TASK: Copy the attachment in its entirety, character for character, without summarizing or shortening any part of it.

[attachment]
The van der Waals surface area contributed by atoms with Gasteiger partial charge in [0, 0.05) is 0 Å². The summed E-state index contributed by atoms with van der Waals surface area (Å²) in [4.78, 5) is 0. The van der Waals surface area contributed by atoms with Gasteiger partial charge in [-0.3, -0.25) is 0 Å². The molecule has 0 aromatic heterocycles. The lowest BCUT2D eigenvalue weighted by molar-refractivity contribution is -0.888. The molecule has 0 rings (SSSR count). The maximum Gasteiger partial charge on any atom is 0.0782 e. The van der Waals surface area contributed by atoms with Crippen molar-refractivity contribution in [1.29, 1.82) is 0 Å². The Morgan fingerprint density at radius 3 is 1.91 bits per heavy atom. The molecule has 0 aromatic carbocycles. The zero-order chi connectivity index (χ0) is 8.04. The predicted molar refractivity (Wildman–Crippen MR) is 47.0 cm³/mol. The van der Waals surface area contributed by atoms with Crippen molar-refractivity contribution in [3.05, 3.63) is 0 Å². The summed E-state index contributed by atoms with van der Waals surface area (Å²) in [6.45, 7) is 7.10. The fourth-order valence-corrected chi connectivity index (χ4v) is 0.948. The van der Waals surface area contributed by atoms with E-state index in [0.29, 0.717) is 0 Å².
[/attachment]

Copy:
The van der Waals surface area contributed by atoms with Gasteiger partial charge in [0, 0.05) is 0 Å². The summed E-state index contributed by atoms with van der Waals surface area (Å²) in [4.78, 5) is 0. The van der Waals surface area contributed by atoms with Gasteiger partial charge in [-0.3, -0.25) is 0 Å². The molecule has 0 aromatic heterocycles. The lowest BCUT2D eigenvalue weighted by molar-refractivity contribution is -0.888. The molecule has 0 rings (SSSR count). The maximum Gasteiger partial charge on any atom is 0.0782 e. The van der Waals surface area contributed by atoms with Crippen molar-refractivity contribution in [1.29, 1.82) is 0 Å². The Morgan fingerprint density at radius 3 is 1.91 bits per heavy atom. The molecule has 0 aromatic carbocycles. The zero-order chi connectivity index (χ0) is 8.04. The predicted molar refractivity (Wildman–Crippen MR) is 47.0 cm³/mol. The van der Waals surface area contributed by atoms with Crippen molar-refractivity contribution in [3.05, 3.63) is 0 Å². The summed E-state index contributed by atoms with van der Waals surface area (Å²) in [6.45, 7) is 7.10. The fourth-order valence-corrected chi connectivity index (χ4v) is 0.948. The van der Waals surface area contributed by atoms with E-state index in [0.29, 0.717) is 0 Å².